The four men being supported are Jack Oliver, who may not be fit enough to lift here, Edmon Avetisyan, Gareth Evans and Owen Boxall.

The women had their best European Championships results to date in Georgia in April, and are better placed in qualifying than the men.

Fraer Morrow, who does not figure in Tokyo 2020 qualifying, set a British record in tonight's 55kg session when she totalled 180kg and finished ahead of the double European champion Elene Andries, of Romania, who was competing at the weight for the first time.

Morrow finished five kilograms behind the Norwegian winner Sarah Ovsthus.

In the men’s 73kg the Olympic hopeful Evans - the Commonwealth Games 69kg champion last year, and an Olympian at London 2012 - missed two clean and jerks in totalling 286kg.

He was nine kilograms behind the Czech winner Petr Petrov with 295kg - who has 26 men ahead of him in Olympic qualifying.

All nine of Britain’s lifters probably need to improve their totals by 15kg to 40kg to make the all-important top eight in the Olympic qualifying.

The top-ranked European outside the top eight – provided he or she is from a nation not represented – will also make it.

"The reality is gradually sinking in - we have been through a very fortunate period and now it’s coming back to reality," said Metcalfe.

"For a number of years, and especially in the build-up to London 2012, national governing bodies in Britain were awash with funding and that public funding is tapering off.

"There is no human right to public funding in sport."

Zoe Smith is one of Britain's best hopes for qualifying for Tokyo 2020 ©Getty Images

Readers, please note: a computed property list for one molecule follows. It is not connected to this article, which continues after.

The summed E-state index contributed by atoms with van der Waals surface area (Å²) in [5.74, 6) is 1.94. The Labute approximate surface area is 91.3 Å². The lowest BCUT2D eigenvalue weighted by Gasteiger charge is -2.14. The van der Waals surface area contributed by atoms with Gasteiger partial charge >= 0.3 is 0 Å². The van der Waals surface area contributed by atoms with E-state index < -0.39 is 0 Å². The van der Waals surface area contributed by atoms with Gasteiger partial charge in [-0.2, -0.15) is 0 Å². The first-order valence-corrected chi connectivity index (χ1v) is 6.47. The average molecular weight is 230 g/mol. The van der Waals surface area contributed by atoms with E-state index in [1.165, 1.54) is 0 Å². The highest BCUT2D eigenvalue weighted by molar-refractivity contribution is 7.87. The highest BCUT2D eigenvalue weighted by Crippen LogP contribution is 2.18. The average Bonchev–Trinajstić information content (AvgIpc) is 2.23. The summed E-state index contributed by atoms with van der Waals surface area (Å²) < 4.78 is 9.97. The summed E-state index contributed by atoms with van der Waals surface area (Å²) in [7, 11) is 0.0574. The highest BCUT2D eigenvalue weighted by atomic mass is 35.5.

Zoe Smith is one of Britain's best hopes for qualifying for Tokyo 2020 ©Getty Images

But there is more to weightlifting than the next Olympic Games and Metcalfe can see a better future.

The number of registered lifters is up since former professional cricketer Metcalfe started at BWL six years ago, from 600 to 3,600, a six-fold increase.

"There were half a dozen competitions a year back in 2013, now there are more than 100 on the calendar," he said.

The gender split has changed from 87-13 male-female six years ago to 52-48 now, and more than a third of all lifters are from economically deprived areas.

"We’re a really inclusive sport," said Metcalfe. 

"But the reality is we’re still too small and it’s very challenging.

"We’re working positively and aggressively to welcome as many people as possible into the sport and to show the benefits of weightlifting not just as an Olympic sport but in real health terms, how strength is important throughout your life.

"Out of that work, we’re trying to identify some potential lifters for our talent pathway for the future.

"Schools have a big part to play and we’re seeing growing interest at a younger age."

Whatever the future holds, this weekend in Coventry - the first major standalone weightlifting competition in Britain since the 1980s - should be a success.

"It made real sense to have an Olympic qualifying qualifying event on our own turf - it’s far more cost effective than sending our lifters to the other side of world," said Metcalfe.

"We also felt that people would be keen to come here because the UK has a really good reputation for putting on high-quality events, whatever the sport.

"I’ve been pleasantly surprised by the amount of interest - it’s fantastic. 

"It’s going to be a really good event and a great atmosphere, no question."